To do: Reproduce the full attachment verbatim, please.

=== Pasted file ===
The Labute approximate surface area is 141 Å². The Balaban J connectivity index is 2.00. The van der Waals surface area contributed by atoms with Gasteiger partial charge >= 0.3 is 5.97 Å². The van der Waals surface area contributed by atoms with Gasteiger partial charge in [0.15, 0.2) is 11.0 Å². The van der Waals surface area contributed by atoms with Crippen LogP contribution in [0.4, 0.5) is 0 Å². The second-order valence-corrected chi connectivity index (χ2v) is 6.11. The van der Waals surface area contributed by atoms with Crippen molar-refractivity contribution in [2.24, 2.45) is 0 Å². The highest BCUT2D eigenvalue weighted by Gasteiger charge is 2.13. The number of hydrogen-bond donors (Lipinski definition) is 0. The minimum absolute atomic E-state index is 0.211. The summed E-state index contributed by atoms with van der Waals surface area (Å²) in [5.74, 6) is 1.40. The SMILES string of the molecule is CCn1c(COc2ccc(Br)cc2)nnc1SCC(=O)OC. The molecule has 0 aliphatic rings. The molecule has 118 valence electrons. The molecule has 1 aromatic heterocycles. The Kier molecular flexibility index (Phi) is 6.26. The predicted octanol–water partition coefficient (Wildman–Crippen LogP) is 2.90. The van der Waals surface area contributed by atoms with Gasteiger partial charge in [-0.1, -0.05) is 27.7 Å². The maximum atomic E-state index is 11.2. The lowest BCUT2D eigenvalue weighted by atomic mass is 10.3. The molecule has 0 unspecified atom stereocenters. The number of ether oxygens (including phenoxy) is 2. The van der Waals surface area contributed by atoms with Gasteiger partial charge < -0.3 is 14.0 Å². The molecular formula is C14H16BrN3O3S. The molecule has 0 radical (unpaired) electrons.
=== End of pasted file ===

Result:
The Labute approximate surface area is 141 Å². The Balaban J connectivity index is 2.00. The van der Waals surface area contributed by atoms with Gasteiger partial charge >= 0.3 is 5.97 Å². The van der Waals surface area contributed by atoms with Gasteiger partial charge in [0.15, 0.2) is 11.0 Å². The van der Waals surface area contributed by atoms with Crippen LogP contribution in [0.4, 0.5) is 0 Å². The second-order valence-corrected chi connectivity index (χ2v) is 6.11. The van der Waals surface area contributed by atoms with Crippen molar-refractivity contribution in [2.24, 2.45) is 0 Å². The highest BCUT2D eigenvalue weighted by Gasteiger charge is 2.13. The number of hydrogen-bond donors (Lipinski definition) is 0. The minimum absolute atomic E-state index is 0.211. The summed E-state index contributed by atoms with van der Waals surface area (Å²) in [5.74, 6) is 1.40. The SMILES string of the molecule is CCn1c(COc2ccc(Br)cc2)nnc1SCC(=O)OC. The molecule has 0 aliphatic rings. The molecule has 118 valence electrons. The molecule has 1 aromatic heterocycles. The Kier molecular flexibility index (Phi) is 6.26. The predicted octanol–water partition coefficient (Wildman–Crippen LogP) is 2.90. The van der Waals surface area contributed by atoms with Gasteiger partial charge in [-0.1, -0.05) is 27.7 Å². The maximum atomic E-state index is 11.2. The lowest BCUT2D eigenvalue weighted by atomic mass is 10.3. The molecule has 0 unspecified atom stereocenters. The number of ether oxygens (including phenoxy) is 2. The van der Waals surface area contributed by atoms with Gasteiger partial charge < -0.3 is 14.0 Å². The molecular formula is C14H16BrN3O3S. The molecule has 0 radical (unpaired) electrons.